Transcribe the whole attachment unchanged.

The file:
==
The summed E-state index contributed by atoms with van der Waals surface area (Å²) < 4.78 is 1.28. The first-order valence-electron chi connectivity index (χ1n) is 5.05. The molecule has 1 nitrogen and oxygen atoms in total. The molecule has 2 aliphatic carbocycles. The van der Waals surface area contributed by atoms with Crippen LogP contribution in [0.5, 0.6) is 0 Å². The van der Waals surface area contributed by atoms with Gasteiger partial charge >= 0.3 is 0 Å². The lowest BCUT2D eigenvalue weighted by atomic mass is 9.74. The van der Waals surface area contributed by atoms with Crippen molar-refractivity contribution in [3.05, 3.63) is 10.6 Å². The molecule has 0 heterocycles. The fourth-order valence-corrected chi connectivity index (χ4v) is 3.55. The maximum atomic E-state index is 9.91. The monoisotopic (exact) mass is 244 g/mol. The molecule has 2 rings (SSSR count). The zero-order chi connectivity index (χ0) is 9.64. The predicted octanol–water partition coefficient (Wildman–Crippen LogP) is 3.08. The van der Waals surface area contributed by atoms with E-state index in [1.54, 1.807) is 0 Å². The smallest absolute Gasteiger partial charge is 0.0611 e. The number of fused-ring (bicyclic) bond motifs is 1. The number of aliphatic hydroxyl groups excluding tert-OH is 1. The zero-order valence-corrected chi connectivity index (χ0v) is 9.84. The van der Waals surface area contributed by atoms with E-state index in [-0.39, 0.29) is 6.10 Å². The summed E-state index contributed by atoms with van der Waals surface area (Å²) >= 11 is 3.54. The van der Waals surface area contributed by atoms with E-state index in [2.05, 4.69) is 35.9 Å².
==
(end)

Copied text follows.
The summed E-state index contributed by atoms with van der Waals surface area (Å²) < 4.78 is 1.28. The first-order valence-electron chi connectivity index (χ1n) is 5.05. The molecule has 1 nitrogen and oxygen atoms in total. The molecule has 2 aliphatic carbocycles. The van der Waals surface area contributed by atoms with Crippen LogP contribution in [0.5, 0.6) is 0 Å². The van der Waals surface area contributed by atoms with Gasteiger partial charge >= 0.3 is 0 Å². The lowest BCUT2D eigenvalue weighted by atomic mass is 9.74. The van der Waals surface area contributed by atoms with Crippen molar-refractivity contribution in [3.05, 3.63) is 10.6 Å². The molecule has 0 heterocycles. The fourth-order valence-corrected chi connectivity index (χ4v) is 3.55. The maximum atomic E-state index is 9.91. The monoisotopic (exact) mass is 244 g/mol. The molecule has 2 rings (SSSR count). The zero-order chi connectivity index (χ0) is 9.64. The predicted octanol–water partition coefficient (Wildman–Crippen LogP) is 3.08. The van der Waals surface area contributed by atoms with E-state index in [1.54, 1.807) is 0 Å². The smallest absolute Gasteiger partial charge is 0.0611 e. The number of fused-ring (bicyclic) bond motifs is 1. The number of aliphatic hydroxyl groups excluding tert-OH is 1. The zero-order valence-corrected chi connectivity index (χ0v) is 9.84. The van der Waals surface area contributed by atoms with E-state index in [-0.39, 0.29) is 6.10 Å². The summed E-state index contributed by atoms with van der Waals surface area (Å²) >= 11 is 3.54. The van der Waals surface area contributed by atoms with E-state index in [2.05, 4.69) is 35.9 Å².